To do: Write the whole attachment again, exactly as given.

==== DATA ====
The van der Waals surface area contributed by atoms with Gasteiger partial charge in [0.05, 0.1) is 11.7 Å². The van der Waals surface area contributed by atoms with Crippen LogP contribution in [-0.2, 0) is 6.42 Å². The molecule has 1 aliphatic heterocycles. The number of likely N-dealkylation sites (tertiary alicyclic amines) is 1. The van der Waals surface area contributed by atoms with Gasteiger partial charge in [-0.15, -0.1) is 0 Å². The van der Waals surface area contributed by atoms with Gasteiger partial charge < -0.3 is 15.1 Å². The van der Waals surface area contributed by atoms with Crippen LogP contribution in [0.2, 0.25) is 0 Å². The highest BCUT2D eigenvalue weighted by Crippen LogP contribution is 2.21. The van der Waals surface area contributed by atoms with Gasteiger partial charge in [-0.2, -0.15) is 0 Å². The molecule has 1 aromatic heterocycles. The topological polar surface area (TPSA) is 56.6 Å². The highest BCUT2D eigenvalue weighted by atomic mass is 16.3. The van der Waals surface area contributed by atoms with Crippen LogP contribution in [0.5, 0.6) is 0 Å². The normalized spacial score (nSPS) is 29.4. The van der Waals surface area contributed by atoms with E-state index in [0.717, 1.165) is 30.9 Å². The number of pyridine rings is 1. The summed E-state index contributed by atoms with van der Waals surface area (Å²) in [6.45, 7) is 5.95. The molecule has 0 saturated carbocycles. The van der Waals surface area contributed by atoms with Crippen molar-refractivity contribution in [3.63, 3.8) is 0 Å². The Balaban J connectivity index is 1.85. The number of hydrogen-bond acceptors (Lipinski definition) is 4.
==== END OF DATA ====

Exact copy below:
The van der Waals surface area contributed by atoms with Gasteiger partial charge in [0.05, 0.1) is 11.7 Å². The van der Waals surface area contributed by atoms with Crippen LogP contribution in [-0.2, 0) is 6.42 Å². The molecule has 1 aliphatic heterocycles. The number of likely N-dealkylation sites (tertiary alicyclic amines) is 1. The van der Waals surface area contributed by atoms with Gasteiger partial charge in [-0.15, -0.1) is 0 Å². The van der Waals surface area contributed by atoms with Gasteiger partial charge < -0.3 is 15.1 Å². The van der Waals surface area contributed by atoms with Crippen LogP contribution in [0.2, 0.25) is 0 Å². The highest BCUT2D eigenvalue weighted by Crippen LogP contribution is 2.21. The van der Waals surface area contributed by atoms with Gasteiger partial charge in [-0.2, -0.15) is 0 Å². The molecule has 1 aromatic heterocycles. The topological polar surface area (TPSA) is 56.6 Å². The highest BCUT2D eigenvalue weighted by atomic mass is 16.3. The van der Waals surface area contributed by atoms with Crippen LogP contribution in [0.5, 0.6) is 0 Å². The normalized spacial score (nSPS) is 29.4. The van der Waals surface area contributed by atoms with E-state index in [0.717, 1.165) is 30.9 Å². The number of pyridine rings is 1. The summed E-state index contributed by atoms with van der Waals surface area (Å²) in [6.45, 7) is 5.95. The molecule has 0 saturated carbocycles. The van der Waals surface area contributed by atoms with Crippen molar-refractivity contribution in [3.63, 3.8) is 0 Å². The Balaban J connectivity index is 1.85. The number of hydrogen-bond acceptors (Lipinski definition) is 4.